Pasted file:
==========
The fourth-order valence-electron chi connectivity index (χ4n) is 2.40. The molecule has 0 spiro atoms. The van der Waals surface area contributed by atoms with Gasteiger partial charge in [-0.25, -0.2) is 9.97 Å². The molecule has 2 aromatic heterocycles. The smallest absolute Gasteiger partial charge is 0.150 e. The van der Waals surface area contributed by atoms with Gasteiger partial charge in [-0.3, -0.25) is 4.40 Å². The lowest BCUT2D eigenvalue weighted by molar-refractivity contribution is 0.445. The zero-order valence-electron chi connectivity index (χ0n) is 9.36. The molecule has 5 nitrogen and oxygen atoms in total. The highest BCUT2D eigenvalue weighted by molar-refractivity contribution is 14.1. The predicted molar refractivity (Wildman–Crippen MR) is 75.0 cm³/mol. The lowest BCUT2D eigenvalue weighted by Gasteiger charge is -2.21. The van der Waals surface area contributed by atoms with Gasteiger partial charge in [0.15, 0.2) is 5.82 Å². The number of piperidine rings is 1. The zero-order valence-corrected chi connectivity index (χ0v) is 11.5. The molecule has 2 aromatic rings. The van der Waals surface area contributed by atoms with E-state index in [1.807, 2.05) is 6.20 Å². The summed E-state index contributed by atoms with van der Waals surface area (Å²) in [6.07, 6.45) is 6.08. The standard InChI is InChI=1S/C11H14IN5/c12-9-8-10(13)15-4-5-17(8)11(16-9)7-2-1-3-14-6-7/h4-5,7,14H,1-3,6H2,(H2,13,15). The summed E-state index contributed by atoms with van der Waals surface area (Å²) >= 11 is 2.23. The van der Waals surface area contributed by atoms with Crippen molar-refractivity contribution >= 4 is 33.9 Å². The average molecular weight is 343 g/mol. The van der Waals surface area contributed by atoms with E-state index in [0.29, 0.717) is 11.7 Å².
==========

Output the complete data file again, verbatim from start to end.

The fourth-order valence-electron chi connectivity index (χ4n) is 2.40. The molecule has 0 spiro atoms. The van der Waals surface area contributed by atoms with Gasteiger partial charge in [-0.25, -0.2) is 9.97 Å². The molecule has 2 aromatic heterocycles. The smallest absolute Gasteiger partial charge is 0.150 e. The van der Waals surface area contributed by atoms with Gasteiger partial charge in [-0.3, -0.25) is 4.40 Å². The lowest BCUT2D eigenvalue weighted by molar-refractivity contribution is 0.445. The zero-order valence-electron chi connectivity index (χ0n) is 9.36. The molecule has 5 nitrogen and oxygen atoms in total. The highest BCUT2D eigenvalue weighted by molar-refractivity contribution is 14.1. The predicted molar refractivity (Wildman–Crippen MR) is 75.0 cm³/mol. The lowest BCUT2D eigenvalue weighted by Gasteiger charge is -2.21. The van der Waals surface area contributed by atoms with Gasteiger partial charge in [0.15, 0.2) is 5.82 Å². The number of piperidine rings is 1. The zero-order valence-corrected chi connectivity index (χ0v) is 11.5. The molecule has 2 aromatic rings. The van der Waals surface area contributed by atoms with E-state index in [1.807, 2.05) is 6.20 Å². The summed E-state index contributed by atoms with van der Waals surface area (Å²) in [6.07, 6.45) is 6.08. The standard InChI is InChI=1S/C11H14IN5/c12-9-8-10(13)15-4-5-17(8)11(16-9)7-2-1-3-14-6-7/h4-5,7,14H,1-3,6H2,(H2,13,15). The summed E-state index contributed by atoms with van der Waals surface area (Å²) >= 11 is 2.23. The van der Waals surface area contributed by atoms with Crippen molar-refractivity contribution >= 4 is 33.9 Å². The average molecular weight is 343 g/mol. The van der Waals surface area contributed by atoms with E-state index in [0.29, 0.717) is 11.7 Å².